3
$\begingroup$

Consider the following simple Monte Carlo:

import matplotlib.pyplot as plt
import numpy as np
from scipy.stats import pearsonr
r = np.arange(3)+1
R = [pearsonr(np.random.normal(0,1,3), r)[0] for i in range(5009)]
plt.hist(R, bins=100)
plt.xlabel('Pearson\'s Correlation Coefficient')
plt.ylabel('Frequency')
plt.show()

Which gives a diagram similar to the following: enter image description here

In words, 5009 IID standard normal variables are sampled in triplicate (n=3) and are paired to the values (1,2,3). The code above computes the Pearson's product-moment correlation coefficient between the triplicate standard normal variable measures and the sequence (1,2,3). I am curious about the distribution that results, which appears to my surprise to be non-uniform. I suspect there is a mathematical reason behind this reproducible effect.

Is there a mathematically formal reason why the extreme correlations of $\pm 1$ are more common than the less extreme correlation scores?

$\endgroup$
1
  • 3
    $\begingroup$ The shape closely resembles the exact density of the sample correlation coefficient for $\rho = 0$ and $n=3$ for bivariate normal distributions. Plot the density $f(r) = 1/(\pi\sqrt{1-r^2})$ on top of your histogram and compare. $\endgroup$ Oct 18 at 7:36
5
$\begingroup$

Is there a mathematically formal reason why the extreme correlations of ±1 are more common than the less extreme correlation scores?

COOLSerdash gives in the comments the exact distribution of the sample distribution of the correlation coefficient. But this does not directly answer why we get so often values close to the extremes.


Intuition in terms of geometry of fitting

For an intuition why the correlation is so extreme you might consider the distribution of $R^2$.

You can regard correlation as a linear fit which splits the random variable $y$ into a linear model part and a noise part. This has a geometric interpretation of a perpendicular projection of the n-dimensional datapoonts $y$ onto a surface spanned by two vectors $a \cdot \vec{1} + b \vec{x}$. See for instance the illustration from this question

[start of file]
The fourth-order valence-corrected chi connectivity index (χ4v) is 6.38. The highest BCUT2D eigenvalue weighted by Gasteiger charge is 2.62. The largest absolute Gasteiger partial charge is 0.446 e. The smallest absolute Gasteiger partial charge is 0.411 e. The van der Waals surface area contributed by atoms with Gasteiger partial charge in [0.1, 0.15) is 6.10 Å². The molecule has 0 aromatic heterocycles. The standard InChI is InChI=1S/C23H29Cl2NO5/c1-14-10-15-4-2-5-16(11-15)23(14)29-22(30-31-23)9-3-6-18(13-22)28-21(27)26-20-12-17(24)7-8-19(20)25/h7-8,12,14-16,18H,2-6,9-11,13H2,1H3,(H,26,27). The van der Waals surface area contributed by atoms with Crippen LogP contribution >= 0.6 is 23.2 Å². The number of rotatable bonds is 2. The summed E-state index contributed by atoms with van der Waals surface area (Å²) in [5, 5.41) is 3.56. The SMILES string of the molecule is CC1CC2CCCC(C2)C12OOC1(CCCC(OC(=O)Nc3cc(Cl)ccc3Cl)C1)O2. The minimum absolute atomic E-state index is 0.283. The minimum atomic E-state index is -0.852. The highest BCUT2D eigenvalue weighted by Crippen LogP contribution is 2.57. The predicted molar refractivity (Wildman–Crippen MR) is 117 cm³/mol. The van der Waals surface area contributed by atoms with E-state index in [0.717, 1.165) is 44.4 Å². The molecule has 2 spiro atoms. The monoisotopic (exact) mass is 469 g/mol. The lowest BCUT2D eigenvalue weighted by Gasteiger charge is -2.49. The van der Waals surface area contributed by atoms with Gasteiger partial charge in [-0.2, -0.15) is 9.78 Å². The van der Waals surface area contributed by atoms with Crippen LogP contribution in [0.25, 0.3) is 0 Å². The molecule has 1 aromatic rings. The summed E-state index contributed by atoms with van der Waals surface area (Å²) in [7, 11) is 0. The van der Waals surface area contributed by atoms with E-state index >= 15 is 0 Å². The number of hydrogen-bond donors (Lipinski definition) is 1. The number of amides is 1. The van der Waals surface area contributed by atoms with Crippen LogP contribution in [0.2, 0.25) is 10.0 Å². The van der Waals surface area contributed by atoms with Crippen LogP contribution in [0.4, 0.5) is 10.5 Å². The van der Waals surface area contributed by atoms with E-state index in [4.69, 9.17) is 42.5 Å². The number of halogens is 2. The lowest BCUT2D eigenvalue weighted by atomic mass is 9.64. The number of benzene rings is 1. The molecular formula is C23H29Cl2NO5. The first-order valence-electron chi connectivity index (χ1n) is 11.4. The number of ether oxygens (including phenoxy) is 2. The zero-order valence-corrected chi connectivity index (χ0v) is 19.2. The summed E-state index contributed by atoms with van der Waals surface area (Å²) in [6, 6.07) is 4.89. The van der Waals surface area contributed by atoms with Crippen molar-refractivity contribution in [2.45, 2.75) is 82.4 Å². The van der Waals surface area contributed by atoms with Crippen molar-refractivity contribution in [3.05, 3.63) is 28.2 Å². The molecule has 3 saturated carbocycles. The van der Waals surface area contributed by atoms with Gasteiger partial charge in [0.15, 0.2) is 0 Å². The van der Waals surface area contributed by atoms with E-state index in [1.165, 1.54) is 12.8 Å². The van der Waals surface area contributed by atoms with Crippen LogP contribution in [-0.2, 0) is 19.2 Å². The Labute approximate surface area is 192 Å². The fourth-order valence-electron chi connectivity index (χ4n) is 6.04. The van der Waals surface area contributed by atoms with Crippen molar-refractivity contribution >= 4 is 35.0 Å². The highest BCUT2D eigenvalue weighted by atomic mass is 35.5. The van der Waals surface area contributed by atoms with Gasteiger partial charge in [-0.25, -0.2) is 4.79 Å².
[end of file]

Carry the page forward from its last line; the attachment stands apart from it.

illustration for a small sample size

The value of $R^2$ is the ratio of the variance in these two components, the ratio of the variance in the model part and the variance in the total.

The variance of these model and noise components (which, by the way, are independent) are $\chi^2(\nu)$ distributed with the model part one degree of freedom $\nu=1$ and the noise $\nu=n-2$ degrees of freedom. So the distribution of $R^2$ is similar to

$$\frac{X_{model}}{X_{noise} + X_{model}} \quad \text{with $X_{model} \sim \chi^2(1)$ and $X_{noise} \sim \chi^2(n-2)$}$$

when $X_{noise}$ is small this ratio is relatively more often close to $1$.

We can also express $$1/R^2 = 1 + \frac{X_{noise}}{X_{model}}$$

which is similar to a F-distributed variable shifted by 1. When the degrees of freedom in the noise are low then this $1 + \frac{X_{noise}}{X_{model}}$ will be close to 1.

$\endgroup$
4
$\begingroup$

Vector length seems to be too small, $n$, trying $30$. Minor changes to your sample code:

import matplotlib.pyplot as plt
import numpy as np
from scipy.stats import pearsonr
r = np.arange(30)+1
R = [pearsonr(np.random.normal(0,1,30), r)[0] for i in range(5009)]
plt.hist(R,bins=100)
plt.xlabel('Pearson\'s Correlation Coefficient')
plt.ylabel('Frequency')
plt.show()

Also, if we think that a noise should be uncorrelated, so correlations should look like normal centred at zero, not uniform:Noise correlations.. This is the consequence of law of large numbers, intuitively.

Edit: Good point from @user20160. The length argument can be thought in terms of Autocorrelation Functions in time-series. Because observation is valid for two random variates too. So increasing length will decrease ACF to 0, mean value in the simulation. For small n=2, it is all fully correlated then it decays with increasing length.

$\endgroup$
2
  • 3
    $\begingroup$ This shows that the results change with greater $n$, but doesn't seem to answer the OP's question about why large correlations are so common when $n=3$ $\endgroup$
    – user20160
    Oct 18 at 8:37
  • $\begingroup$ @user20160 Thank you for your thoughtful comment. You are right, the answer should be more explicit. Added additional information, intuition of thinking in terms of autocorrelations. $\endgroup$ Oct 20 at 22:30

Not the answer you're looking for? Browse other questions tagged or ask your own question.